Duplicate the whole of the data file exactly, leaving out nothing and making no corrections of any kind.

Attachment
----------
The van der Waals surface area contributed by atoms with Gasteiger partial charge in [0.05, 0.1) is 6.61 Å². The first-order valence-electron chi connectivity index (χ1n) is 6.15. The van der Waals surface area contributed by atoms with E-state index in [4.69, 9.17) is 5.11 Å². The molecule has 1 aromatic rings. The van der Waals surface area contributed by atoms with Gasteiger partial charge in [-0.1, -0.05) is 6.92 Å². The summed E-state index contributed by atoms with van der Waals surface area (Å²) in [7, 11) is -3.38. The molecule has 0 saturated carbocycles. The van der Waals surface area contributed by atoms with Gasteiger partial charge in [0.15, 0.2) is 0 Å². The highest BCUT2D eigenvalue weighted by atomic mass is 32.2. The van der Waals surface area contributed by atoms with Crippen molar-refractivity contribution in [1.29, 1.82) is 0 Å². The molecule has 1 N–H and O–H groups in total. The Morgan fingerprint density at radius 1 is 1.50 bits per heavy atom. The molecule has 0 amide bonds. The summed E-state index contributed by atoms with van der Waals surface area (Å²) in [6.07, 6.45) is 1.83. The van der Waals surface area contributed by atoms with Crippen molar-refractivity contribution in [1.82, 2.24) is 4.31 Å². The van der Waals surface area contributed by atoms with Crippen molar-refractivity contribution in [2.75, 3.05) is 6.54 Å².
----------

The van der Waals surface area contributed by atoms with Gasteiger partial charge in [0.05, 0.1) is 6.61 Å². The first-order valence-electron chi connectivity index (χ1n) is 6.15. The van der Waals surface area contributed by atoms with E-state index in [4.69, 9.17) is 5.11 Å². The molecule has 1 aromatic rings. The van der Waals surface area contributed by atoms with Gasteiger partial charge in [-0.1, -0.05) is 6.92 Å². The summed E-state index contributed by atoms with van der Waals surface area (Å²) in [7, 11) is -3.38. The molecule has 0 saturated carbocycles. The van der Waals surface area contributed by atoms with Gasteiger partial charge in [0.15, 0.2) is 0 Å². The highest BCUT2D eigenvalue weighted by atomic mass is 32.2. The van der Waals surface area contributed by atoms with Crippen molar-refractivity contribution in [1.29, 1.82) is 0 Å². The molecule has 1 N–H and O–H groups in total. The Morgan fingerprint density at radius 1 is 1.50 bits per heavy atom. The molecule has 0 amide bonds. The summed E-state index contributed by atoms with van der Waals surface area (Å²) in [6.07, 6.45) is 1.83. The van der Waals surface area contributed by atoms with Crippen molar-refractivity contribution in [1.82, 2.24) is 4.31 Å². The van der Waals surface area contributed by atoms with Crippen molar-refractivity contribution in [2.75, 3.05) is 6.54 Å².